Every once in a while I come across an article that sends me into my own little sci-fi world where I have all the world and time to tinker with new technologies- along with a miraculously improved understanding of chemistry and physics. I daydream about various ways nanotech can change our work (the way we do it and the things we will have to work on). There’s the fantasy of setting loose a bunch of nanobots to eat stubborn adhesive. I’m not really a trekkie, but I do like the idea of using the Replicator to make a whole new version of whatever burnt, crispy document I might have on hand. And what are we going to do, exactly, about bio-lumenescent art, e-inks, and all the new forms of paper, drawing and writing implements that will be coming our way?
The Tate, of course, does an inspiring job of confronting conservation of time-based and other strangely-behaved media. That’s a whole other conversation.
What I really want to talk about is this:
Imagine my happiness to find a website devoted to science fiction made real!
The article cited above discusses implantation of “fluorescent polymer microbeads ” to create a diagnostic tattoo in human skin. It also mentions RFID ink, to be used for tagging animals. Why can we not use these things? Invisible RFID ink has its’ obvious applications for marking and retrieving things, so I’m not going to go very far discussing it because I’m sure someone, somewhere, is on it. If it can be used to find a soldier wandering in the desert, surely it can be used to find a book in a library, right?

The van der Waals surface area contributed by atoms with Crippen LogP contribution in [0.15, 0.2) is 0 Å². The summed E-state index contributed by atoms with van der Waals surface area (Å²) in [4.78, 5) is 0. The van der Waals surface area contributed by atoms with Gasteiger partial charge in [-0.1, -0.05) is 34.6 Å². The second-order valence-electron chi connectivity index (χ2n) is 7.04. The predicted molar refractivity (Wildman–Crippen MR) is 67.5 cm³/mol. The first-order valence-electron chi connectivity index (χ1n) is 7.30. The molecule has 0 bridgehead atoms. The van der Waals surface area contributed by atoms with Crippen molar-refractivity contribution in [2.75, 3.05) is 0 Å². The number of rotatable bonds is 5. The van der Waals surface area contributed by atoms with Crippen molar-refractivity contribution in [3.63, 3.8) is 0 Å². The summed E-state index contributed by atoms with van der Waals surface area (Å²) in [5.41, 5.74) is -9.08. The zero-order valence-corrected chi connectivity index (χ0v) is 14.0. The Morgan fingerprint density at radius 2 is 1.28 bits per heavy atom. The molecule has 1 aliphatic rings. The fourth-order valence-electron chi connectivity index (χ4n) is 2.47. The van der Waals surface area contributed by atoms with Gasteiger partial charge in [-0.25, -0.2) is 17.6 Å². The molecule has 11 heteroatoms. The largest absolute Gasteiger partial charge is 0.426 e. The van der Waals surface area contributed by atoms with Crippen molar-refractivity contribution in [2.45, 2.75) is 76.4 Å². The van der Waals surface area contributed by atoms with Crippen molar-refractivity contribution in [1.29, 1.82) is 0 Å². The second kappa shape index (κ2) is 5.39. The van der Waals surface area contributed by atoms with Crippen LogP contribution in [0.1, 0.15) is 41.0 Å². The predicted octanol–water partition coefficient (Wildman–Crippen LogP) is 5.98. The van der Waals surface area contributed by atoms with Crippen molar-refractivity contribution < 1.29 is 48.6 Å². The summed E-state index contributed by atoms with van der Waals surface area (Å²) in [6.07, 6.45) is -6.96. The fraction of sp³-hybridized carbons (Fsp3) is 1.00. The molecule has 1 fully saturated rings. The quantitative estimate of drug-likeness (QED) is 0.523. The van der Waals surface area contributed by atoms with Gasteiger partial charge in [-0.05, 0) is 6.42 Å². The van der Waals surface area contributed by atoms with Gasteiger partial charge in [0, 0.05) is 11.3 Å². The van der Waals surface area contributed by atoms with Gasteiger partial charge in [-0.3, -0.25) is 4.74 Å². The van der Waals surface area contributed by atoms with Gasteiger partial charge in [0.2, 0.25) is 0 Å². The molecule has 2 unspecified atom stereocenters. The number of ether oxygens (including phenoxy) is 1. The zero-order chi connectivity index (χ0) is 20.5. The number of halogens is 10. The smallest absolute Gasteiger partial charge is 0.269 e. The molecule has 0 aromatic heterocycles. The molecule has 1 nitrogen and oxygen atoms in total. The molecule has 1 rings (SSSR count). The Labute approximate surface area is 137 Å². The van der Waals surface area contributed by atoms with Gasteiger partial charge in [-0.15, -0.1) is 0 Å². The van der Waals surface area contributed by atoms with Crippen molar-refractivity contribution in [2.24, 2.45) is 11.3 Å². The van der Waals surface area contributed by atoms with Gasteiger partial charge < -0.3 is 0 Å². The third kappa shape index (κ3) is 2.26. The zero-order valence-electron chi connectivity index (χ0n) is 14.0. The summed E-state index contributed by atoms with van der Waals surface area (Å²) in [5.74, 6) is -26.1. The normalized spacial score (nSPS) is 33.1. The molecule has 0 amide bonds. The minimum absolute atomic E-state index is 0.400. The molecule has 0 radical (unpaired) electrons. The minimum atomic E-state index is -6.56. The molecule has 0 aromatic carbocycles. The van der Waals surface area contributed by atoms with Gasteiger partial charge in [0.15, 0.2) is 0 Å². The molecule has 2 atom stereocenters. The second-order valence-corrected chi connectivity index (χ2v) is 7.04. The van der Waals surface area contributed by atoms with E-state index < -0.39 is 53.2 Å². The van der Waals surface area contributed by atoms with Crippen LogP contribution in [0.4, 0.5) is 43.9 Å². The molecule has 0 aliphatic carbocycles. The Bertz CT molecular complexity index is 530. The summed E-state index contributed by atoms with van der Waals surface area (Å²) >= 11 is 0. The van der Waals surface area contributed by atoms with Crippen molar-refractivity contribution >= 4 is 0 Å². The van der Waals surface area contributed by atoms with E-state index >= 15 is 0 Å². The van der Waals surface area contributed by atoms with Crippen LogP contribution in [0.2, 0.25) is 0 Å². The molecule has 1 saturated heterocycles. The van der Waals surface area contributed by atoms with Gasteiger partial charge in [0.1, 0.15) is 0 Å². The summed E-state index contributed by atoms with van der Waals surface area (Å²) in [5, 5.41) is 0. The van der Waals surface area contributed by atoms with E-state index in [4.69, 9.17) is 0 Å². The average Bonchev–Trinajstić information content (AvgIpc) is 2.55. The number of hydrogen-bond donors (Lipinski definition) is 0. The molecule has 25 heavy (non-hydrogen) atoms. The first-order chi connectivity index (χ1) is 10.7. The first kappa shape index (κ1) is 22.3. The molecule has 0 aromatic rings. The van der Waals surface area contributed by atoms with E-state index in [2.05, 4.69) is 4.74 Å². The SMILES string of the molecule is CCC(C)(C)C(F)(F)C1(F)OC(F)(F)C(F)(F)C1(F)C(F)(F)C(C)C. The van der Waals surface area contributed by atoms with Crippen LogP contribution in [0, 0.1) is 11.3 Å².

But microbead implants? Tattoos for paper! What could we detect in paper? Could they be inserted into paper and then withdrawn as needed? If yes, then maybe they could indicate the presence or absence of all kinds of stuff when we treat, or contemplate treating, paper. Lignin, pH, solvents, stain reduction agents? Changes in pigment due to treatment? What would it do to paper over time? Nothing? Horrible unforeseen consequences?
Oh, if I only had a lab. And a bigger brain.
Ironically enough, looking at the original Texas A&M article, I noted this:
“This invention is protected under U.S. Patent No. 6,485,703 issued November 26, 2002. The A&M System Technology Licensing Office is currently seeking one or more industrial partners to facilitate commercialization of the procedure. For more information about licensing this technology, please contact Page Heller at firstname.lastname@example.org or 979-847-8682. Please reference TAMUS Project #1240.”
The contact person’s last name is Heller. Mine too. Welcome to the Twilight Zone. doodoo doodoo doodoo doodoo…